At Kernan Hospital in Baltimore, where trauma patients are treated and rehabilitated, the garden is used by staff, patients and their family members, says Linda Hutchinson-Troyer, patient therapy manager at the hospital.

It was designed specifically for patients with neurological and orthopedic conditions caused by accidents and other trauma, to improve everything from motor skills to sense of smell and from strength to cognitive abilities, Ms. Hutchinson-Troyer says.

“We have a grassy area where patients can practice how to get up after a fall,” she says. “And we have different terrain patterns — from wooden to cobblestone to concrete — so patients can practice maneuvering, whether it’s in a wheelchair or using crutches.”

Stroke patients can work on recognition and reconstruction of smells, sights and sounds by being out in a garden, she adds.

Many of the same ideas translate to the garden at Sharpe Health, Ms. Schray says.

“One of the therapeutic goals is to make the kids physically stronger,” she says.

They dig, water and roll or climb on the hill to improve their strength.

On a recent morning, Ms. Schray and half a dozen children at Sharpe were planting fennel and lavender. Heavy rains in the days before had washed away earlier plantings.

“It’s fun to garden,” says Tyree Jones, 10, a student at Sharpe, while taking a break from digging. “We get tomatoes and carrots. They have a lot of dirt on them and you have to wash them before you eat them, but they’re good.”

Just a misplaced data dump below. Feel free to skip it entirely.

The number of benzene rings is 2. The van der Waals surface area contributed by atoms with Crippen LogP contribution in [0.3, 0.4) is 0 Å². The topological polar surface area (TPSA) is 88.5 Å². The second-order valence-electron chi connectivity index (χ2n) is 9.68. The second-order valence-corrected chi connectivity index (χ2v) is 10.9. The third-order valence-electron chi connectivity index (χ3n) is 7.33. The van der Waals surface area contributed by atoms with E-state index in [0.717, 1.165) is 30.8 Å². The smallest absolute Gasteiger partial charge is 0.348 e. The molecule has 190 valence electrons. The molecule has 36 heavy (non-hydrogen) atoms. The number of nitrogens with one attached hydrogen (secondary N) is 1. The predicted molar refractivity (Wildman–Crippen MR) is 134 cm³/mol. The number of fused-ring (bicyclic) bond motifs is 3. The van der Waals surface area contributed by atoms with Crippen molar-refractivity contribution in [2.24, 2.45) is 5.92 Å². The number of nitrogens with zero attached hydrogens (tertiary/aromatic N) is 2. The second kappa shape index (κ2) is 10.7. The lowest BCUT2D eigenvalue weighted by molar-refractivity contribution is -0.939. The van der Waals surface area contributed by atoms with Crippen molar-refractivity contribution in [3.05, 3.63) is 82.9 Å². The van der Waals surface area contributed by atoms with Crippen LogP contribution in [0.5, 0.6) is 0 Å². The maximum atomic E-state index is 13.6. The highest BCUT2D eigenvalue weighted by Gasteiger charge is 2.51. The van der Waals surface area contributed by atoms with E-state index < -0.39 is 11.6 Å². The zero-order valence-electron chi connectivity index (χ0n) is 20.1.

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Ms. Schray tries to connect whatever the children are learning in the classroom with different aspects of gardening.

If they are learning about American Indian traditions, Ms. Schray shows how and why American Indians planted corn, beans and squash together. Evidently, the plants alternately use and supply nitrogen to the soil and the corn and squash helped shade the beans.

The school also has a “senses garden” where children can touch, see, smell, taste and even hear (mostly grasses rustling in the wind) the plants, many of which are herbs.

The alphabet garden has plants representing all the letters of the alphabet, Q stands for Queen Anne’s lace, R is for rosemary, S is for salvia, and so on.

The vegetable garden allows the children to see how a tomato plant can start as a seed and with care grow up to produce a tasty tomato.

“They plant the seed, then they see the plant grow and then they eat it. There is something very fulfilling about that,” Ms. Schray says.

The largest part of the garden is the native plant garden, which attracts butterflies with its milkweed, black-eyed Susan, butterfly weed, sneezeweed, balloon flower and purple phlox.

Tyree enjoys the native plant garden a lot, and he has learned that care and attentiveness to the needs of the plans are important.

“You can walk in your garden and see all the pretty flowers, but you can’t forget to water. If you don’t water your plants, they will die,” he says.

Therapeutic gardeners predict that the popularity of gardening in general, and of therapeutic gardening in particular, will continue to increase.

“Any time you get folks out in the fresh air and have sensory stimulation, there is a healing aspect to the experience,” Ms. Schray says. “I think people are starting to recognize the benefits.”